By Christopher Cullan, Product Marketing Manager, Business Services Solutions, Infovista
I recently attended Cisco Live in Orlando. It was a fantastic event, including a night at Universal Orlando with a performance by Journey! There was a huge turnout from both attendees and Cisco partners throughout the week and an inspirational closing interview with Sir Richard Branson!
Infovista was at the event to support our Application Visibility Services solution for CSPs and MSPs in the Partner Pavilion. Together with our Cisco AVC colleagues, our joint solution enables Infovista's CSP customers to provide application-performance-as-a-service to enterprise customers.
John Chambers' opening keynote was about the convergence of the network and IT domains, and, as usual, a highlight for the event. His message addressed a lot of Cisco's momentum within the more traditional IT market (e.g. with their UCS server platform), and he even provided an interesting demonstration of the soda industry to illustrate Cisco's vision to support the entire supply chain of a business. In the future, one could optimize the irrigation and production of corn all the way to the actual soda production, bottling, distribution and consumer care. Mr. Chambers' message encompassed the increasing criticality of network services within the context of IT, and the requirement to align these two technology domains to best serve the needs of the enterprise business. According to Cisco's conversations with their enterprise customers, this is all about growth.
Having visibility of both the performance and usage of applications on the intervening WANs and the Internet empowers an enterprise to unite the two domains of network and IT. This visibility enables the enterprise to maximize the value of its networking resources, preventing abuse of those resources from non-business traffic and demonstrating the business need for network upgrades. When the IT department can identify the application traffic, it can, in turn, demonstrate to the business how it is growing and what is needed to support the same performance level in the future. This knowledge makes it a lot easier to secure those upgrade requests and related budget dollars — great news for the CSP! The CSP opportunity is even larger, though, as they are positioned to use their relationship with the enterprise to provide this application visibility and maximize the value of their network service offerings. The result is increased sales as well as incremental revenue.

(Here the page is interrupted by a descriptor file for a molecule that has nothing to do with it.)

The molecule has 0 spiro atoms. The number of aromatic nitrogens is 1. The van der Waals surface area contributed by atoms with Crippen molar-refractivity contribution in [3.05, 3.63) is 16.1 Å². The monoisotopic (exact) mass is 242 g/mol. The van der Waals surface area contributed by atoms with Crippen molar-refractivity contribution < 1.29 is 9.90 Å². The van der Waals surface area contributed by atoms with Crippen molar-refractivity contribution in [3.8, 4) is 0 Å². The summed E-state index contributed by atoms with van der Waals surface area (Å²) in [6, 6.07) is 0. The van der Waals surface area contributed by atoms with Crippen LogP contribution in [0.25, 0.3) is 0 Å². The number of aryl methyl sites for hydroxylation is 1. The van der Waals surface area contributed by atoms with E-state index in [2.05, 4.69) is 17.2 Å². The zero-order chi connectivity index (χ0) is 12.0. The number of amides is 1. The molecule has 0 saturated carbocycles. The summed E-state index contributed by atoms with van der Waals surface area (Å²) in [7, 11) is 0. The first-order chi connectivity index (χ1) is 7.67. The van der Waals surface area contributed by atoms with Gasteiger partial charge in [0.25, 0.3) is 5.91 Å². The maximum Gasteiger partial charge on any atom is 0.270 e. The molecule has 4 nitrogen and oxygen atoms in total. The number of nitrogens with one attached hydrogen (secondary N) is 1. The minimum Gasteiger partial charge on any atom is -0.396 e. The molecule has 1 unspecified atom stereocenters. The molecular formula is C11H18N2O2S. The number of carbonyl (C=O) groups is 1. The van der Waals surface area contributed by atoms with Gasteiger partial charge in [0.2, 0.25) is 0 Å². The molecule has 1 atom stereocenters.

I had the opportunity to speak with one network manager for a multi-national real estate conglomerate; we'll call him Colin . Colin explained to me that his company operates in over 50 countries and manages more than 2000 sites. He relies heavily on IP VPN services for 10 percent of those sites — essentially the ‘hub' sites in various regions. I asked Colin to consider how influential application visibility and performance services would be to his decision to purchase VPN services. Would he choose a network service offering that offered visibility of the usage and performance of the applications, or one that did not? Colin immediately responded that he would choose the service with application visibility. I asked how strongly that offering influenced him; not at all, a little, or significantly — and he exclaimed “significantly!” Colin went on to tell me about his existing flow-based APM solution, which doesn't provide the performance visibility he needs. Not only that, Colin explained, but the TCO is growing, so maintaining his investment is proving challenging.
Colin's responses align with much of my research, but like a good scientist, it's important to keep collecting observations and adjusting accordingly. Our chat did help me remain secure in the fact that application visibility services can help CSPs increase their value to the enterprise, along with revenues, as our customers will attest.